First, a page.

There's an old saying in business: "Jones pays the freight; give Jones what he wants." That's "business!" But I, myself, am no longer in business. I know that "business" seldom gives Jones what he ought to have! Or what is BEST for him. Business and especially the advertising phase of business takes advantage of human nature. And human nature is a downward pull the innate tendency toward VANITY, envy, lust and greed. Human nature is SELF, and it is self-centered. God's Law is LOVE toward God and loving one's neighbor as himself. That's a law against human nature and human nature always violates that Law. Yet that is the Law which alone can be the CAUSE of happiness, success and joy.
   And I could go on and on, commenting on Mr. Hopkins' story of his advertising life (it does not cover his personal life). Continually, I found his experiences, his principles used, paralleled mine.
   He had, and used, all six of the first six of the seven laws of success. All successful men must.
   1) He had a definite goal. Of course the first law of success is the right goal, and this can come only by application of the seventh. But his goal did, as a goal must to launch a success, inspire ambition the burning DESIRE and incentive the motivation.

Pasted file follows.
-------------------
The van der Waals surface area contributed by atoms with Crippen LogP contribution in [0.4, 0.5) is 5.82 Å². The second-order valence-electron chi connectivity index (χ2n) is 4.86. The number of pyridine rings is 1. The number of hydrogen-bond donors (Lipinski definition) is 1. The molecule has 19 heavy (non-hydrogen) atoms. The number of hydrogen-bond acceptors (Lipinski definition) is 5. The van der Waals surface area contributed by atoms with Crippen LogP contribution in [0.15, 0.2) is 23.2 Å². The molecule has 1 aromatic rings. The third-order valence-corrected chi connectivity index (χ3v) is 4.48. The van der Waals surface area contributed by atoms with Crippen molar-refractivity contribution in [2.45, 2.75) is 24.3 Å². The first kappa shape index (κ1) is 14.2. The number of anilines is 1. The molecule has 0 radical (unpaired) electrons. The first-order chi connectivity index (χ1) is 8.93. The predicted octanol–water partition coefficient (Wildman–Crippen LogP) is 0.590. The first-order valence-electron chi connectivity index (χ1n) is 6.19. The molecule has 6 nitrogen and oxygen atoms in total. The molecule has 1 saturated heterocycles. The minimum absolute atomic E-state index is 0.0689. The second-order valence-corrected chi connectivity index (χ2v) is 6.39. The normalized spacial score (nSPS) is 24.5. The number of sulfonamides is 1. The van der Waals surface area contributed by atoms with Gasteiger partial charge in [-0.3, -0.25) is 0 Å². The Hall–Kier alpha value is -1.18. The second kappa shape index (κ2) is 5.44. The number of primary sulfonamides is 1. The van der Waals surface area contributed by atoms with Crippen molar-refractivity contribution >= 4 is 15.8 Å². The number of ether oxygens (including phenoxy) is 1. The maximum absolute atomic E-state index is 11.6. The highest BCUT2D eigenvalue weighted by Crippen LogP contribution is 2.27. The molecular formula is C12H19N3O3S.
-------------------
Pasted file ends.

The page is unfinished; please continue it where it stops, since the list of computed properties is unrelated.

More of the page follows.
2) The second law is EDUCATION preparation for achievement gaining the know-how to accomplish the purpose. He did not go to college. Probably he would never have gained the right knowledge for his goal there. But he did study. He did THINK. He did use his mind. He did constantly LEARN!
   3) Third I place physical HEALTH. Claude Hopkins appears to have had enough of it to reach the pinnacle in his profession yet at one point, he records, his health virtually broke down. Many an otherwise successful man finds his success retarded, interrupted, or prevented because of the lack of good health. Success in life requires vigorous action. I have observed that the man at the helm of most large enterprises is the most alert, clear and sharp-minded, highly animated and energetic man in his entire organization. This necessitates good physical health.
   4) Next I place DRIVE. Call it "push," "industry," or whatever it is that constant self-prod, driving one's self to continuous energetic action. The "boss" must have it, for those under him usually must be prodded and pushed. He is like the mainspring of a watch. This man Hopkins was always driving himself on into new merchandising and advertising problems. He was forever at it. I have had to be, too.
   5) The fifth law of success is RESOURCEFULNESS. The ability to size up and analyze problems to see one's way clearly through to solutions to hurdle obstacles and roadblocks that frustrate and stop lesser people. This man Claude Hopkins had this in superabundance, in solving advertising and merchandising problems.